Alternate Level of Care (ALC) patients are hospitalized, not receiving active medical care waiting to be transferred to another facility. Many older patients are on complex, often inappropriate medications. To our knowledge, there has been no analysis of ALC medication regimens. We conducted an audit of all ALC patients within a tertiary institution.

Objectives

(1) to analyze health-related parameters and obtain a descriptive representation of ALC patients currently admitted at our institution; (2) to cross-reference medications to 3 existing literature references for potentially inappropriate medications (PIMs) (Beer’s list, STOPP/START and ISMP high alert medications); and (3) to assess the appropriateness of medication regimens.

Methods

We conducted a cross-sectional audit of ALC patients in June 2017 as a phase I quality improvement project. Data was collected with a standardized case report form to obtain a descriptive representation of ALC patients. Medications were categorized and coded based on the 3 PIM lists. Data was analyzed by calculating mean, median and IQR where appropriate.

Results

Eighty-two ALC patients were included in this study. The mean age of patients was 75.6 (±15) years. Female patients accounted for 52.4% of our population. Patients had 6.4 (SD±3) chronic conditions, and were prescribed 12.8 (SD±7) medications; 28.9% of patients were prescribed ≥ 1 drug from 7 different classes of medications concurrently. PIMs were most frequent on the Beer’s list with an average of 3.9 (SD±3) medications/patient. One patient had zero medications flagged as PIM from any of the 3 PIM lists.

Conclusions

ALC patients at our institution have 6 chronic conditions managed with at least 12 medications, many of which are PIMs. This data will inform next steps to make recommendations to simplify, reduce or discontinue medications in which there is an unclear indication, lack of effectiveness or evidence of potential harm.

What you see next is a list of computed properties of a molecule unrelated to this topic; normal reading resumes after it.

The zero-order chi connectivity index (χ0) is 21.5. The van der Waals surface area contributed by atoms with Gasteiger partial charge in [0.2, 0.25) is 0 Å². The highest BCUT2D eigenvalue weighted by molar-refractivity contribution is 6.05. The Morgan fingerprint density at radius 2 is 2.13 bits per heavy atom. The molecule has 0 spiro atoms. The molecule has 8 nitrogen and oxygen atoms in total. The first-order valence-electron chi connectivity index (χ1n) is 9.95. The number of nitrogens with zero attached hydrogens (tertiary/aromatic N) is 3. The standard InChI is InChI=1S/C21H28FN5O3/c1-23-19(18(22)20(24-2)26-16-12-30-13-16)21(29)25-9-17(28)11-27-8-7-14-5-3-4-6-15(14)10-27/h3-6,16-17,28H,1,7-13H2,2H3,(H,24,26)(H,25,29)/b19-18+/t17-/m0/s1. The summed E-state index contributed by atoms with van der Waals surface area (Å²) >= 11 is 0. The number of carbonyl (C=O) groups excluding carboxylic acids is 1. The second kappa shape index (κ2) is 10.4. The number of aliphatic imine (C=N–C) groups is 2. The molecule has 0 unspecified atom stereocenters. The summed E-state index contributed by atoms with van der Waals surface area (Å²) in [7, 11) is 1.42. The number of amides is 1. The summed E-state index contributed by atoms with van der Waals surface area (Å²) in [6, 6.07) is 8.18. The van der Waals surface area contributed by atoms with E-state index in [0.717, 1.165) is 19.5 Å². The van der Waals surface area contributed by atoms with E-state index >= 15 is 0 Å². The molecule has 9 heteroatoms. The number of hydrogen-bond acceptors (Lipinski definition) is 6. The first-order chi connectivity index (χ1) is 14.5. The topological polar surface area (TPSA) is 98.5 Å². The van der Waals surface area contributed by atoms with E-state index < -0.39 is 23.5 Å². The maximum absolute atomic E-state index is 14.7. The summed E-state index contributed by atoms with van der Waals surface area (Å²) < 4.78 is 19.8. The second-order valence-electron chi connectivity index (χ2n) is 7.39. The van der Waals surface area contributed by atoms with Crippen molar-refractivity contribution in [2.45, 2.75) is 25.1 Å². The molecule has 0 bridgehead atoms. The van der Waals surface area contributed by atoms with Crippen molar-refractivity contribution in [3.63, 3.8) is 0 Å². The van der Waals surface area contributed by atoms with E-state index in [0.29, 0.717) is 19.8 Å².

1Leslie Dan Faculty of Pharmacy, University of Toronto, Toronto, ON
2Department of Pharmacy, Mount Sinai Hospital, Toronto, ON
3Division of Intensive Care Unit, Mount Sinai Hospital, Toronto, ON
4Department of Medicine, Bridgepoint Active Healthcare, Toronto, ON
5Division of Clinical Public Health, Dalla Lana School of Public Health, Toronto, ON
6Department of Family and Community Medicine, Toronto, ON

Pharmacist Actual and Perceived Priority Interventions in the Emergency Department: An Observational Study and Survey Questionnaire


D Dalen1,2, J Kelly1, P Zed2,3, S Gorman1,2, W Nevers1, R Slavik1,2, D Harris1,3

Background

Emergency Department (ED) pharmacists are a finite resource and activities with higher value should be prioritized. Literature shows that clinical pharmacists who resolve drug therapy problems, called pharmacist interventions (PI), improve patient outcomes and reduce health-resource utilization. Tracking high quality PI and surveying pharmacists to understand their perceptions of their practice will help us establish baseline ED pharmacist practice behaviour and identify potential gaps in ED pharmacist services delivery.

Objectives

To describe the number of PI completed by ED pharmacists in a Canadian health authority, to describe the proportion of interventions that were priority disease PI (PD-PI) and quality indicator PI (QI-PI), and to identify ED pharmacist perceptions of which patients they felt they should be providing prioritized care to and which activities they felt they should be completing.

Methods

This study consisted of two parts; a retrospective PI tracking review and an internet-based survey. PI tracking data was captured from three EDs with dedicated clinical pharmacist coverage over a one year period. An electronic survey was distributed to a convenience sample of Canadian ED pharmacists. Data was analyzed using descriptive statistics.

Results